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I have a winform application, and an observable set up like this:

Form form = new Form();
Label lb = new Label();
form.Controls.Add(lb);

Observable.Interval(TimeSpan.FromSeconds(1))
          .Subscribe(l => lb.Text = l.ToString());

Application.Run(form);

This doesn't work, since the l => lb.Text = l.ToString() will not be run on the main thread which created the form, but I cannot figure out how to make it run on this thread. I assume, that I should use IObservable.SubscribeOn which takes either an IScheduler or a SynchronizationContext, but I don't know how to get the synchronizationcontext of the main thread, and the only Schedulers I could find were the static properties of Scheduler, such as Scheduler.CurrentThread, Immediate, NewThread, TaskPool and ThreadPool, none of which worked.

My Rx version is 1.0.10621.

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1 Answer

up vote 9 down vote accepted

Just after I post the question, I find the solution:

Form form = new Form();
Label lb = new Label();
form.Controls.Add(lb);

Observable.Interval(TimeSpan.FromSeconds(2))
          .ObserveOn(SynchronizationContext.Current)
          .Subscribe(l => lb.Text = l.ToString());

Application.Run(form);

This link was helpful. Two notes:

  • Not all threads have a synchronization context, but the first form that gets created on a thread will set a synchronization context for that thread, so the UI thread always has one.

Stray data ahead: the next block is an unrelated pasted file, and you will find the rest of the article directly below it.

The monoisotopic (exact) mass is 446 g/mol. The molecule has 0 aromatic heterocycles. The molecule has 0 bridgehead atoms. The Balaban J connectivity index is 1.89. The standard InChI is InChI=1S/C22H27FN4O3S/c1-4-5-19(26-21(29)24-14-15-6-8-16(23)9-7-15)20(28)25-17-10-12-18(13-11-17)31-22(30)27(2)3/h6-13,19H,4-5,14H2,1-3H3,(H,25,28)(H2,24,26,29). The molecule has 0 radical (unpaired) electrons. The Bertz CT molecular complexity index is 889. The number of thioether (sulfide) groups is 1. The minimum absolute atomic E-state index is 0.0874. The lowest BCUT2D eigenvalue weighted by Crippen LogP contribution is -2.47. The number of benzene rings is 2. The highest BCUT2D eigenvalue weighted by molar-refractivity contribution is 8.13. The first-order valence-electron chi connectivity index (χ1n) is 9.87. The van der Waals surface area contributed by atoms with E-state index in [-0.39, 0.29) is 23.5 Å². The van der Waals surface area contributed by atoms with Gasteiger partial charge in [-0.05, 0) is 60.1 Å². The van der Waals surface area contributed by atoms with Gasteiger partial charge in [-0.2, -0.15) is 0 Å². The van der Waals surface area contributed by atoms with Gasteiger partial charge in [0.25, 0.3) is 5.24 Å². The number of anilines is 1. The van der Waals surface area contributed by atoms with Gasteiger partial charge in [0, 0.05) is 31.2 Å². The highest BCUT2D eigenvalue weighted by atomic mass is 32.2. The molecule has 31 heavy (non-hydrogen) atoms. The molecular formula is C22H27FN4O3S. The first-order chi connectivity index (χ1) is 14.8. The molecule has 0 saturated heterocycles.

• The correct method is ObserveOn, not SubscribeOn. At the moment, I don't know enough about this to know why, so any links in the comments would be appreciated.

edit: Thanks to the first part of this link, I now understand more about the difference between ObserveOn and SubscribeOn. In short:

  • An observable, which observes on a synchronization context will call the IObserver methods (OnNext and friends) from that context. In my example, I observe on the main/UI thread, so therefore I get no cross thread exceptions
  • SubscribeOn is a little more complicated, so here is an example: Concat takes a number of observables and combines them to one long observable. Once an observable calls OnCompleted, the combined observable will dispose of that subscription, and subscribe to the next observable. This all happens on the thread that called OnCompleted, but there can be some problems with subscribing to observables, that were created by Observable.FromEvent, e.g. Silverlight will throw if you add an event handler from another thread than the UI thread, and WinForms and WPF will throw if you add a event handlers from multiple different threads. SubscribeOn will let you control the thread on which your observable hooks up to the underlying event.
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SubscribeOn only sets which thread the actual subscribing happens on, whereas ObserveOn determines which thread the OnNext calls get executed. For comparison with events, SubscribeOn is like making you only add event handlers on the main thread, but ObserveOn makes sure the event handling routine gets called on the right thread. –  Gideon Engelberth Sep 14 '11 at 16:35
    
@Gideon: Thanks. I edited my answer to reflect my improved understanding, but your comments sums it all up very well. –  Boris Sep 14 '11 at 17:03
2  
If you have a reference to System.Reactive.Windows.Forms.dll you can do .ObserveOn(form) and it will do the equivalent of Control.Invoke. –  Anderson Imes Sep 14 '11 at 18:03
    
@Anderson: Ah, I had seen code that used the form as an argument - except I remembered it as SubscribeOn instead of ObserveOn - but since I couldn't find that overload, and most of the tutorials I had seen were 1 or 2 years old, I had thought that that part of the API had been deprecated, and was no longer available. Thanks, this makes it even nicer. –  Boris Sep 14 '11 at 18:24
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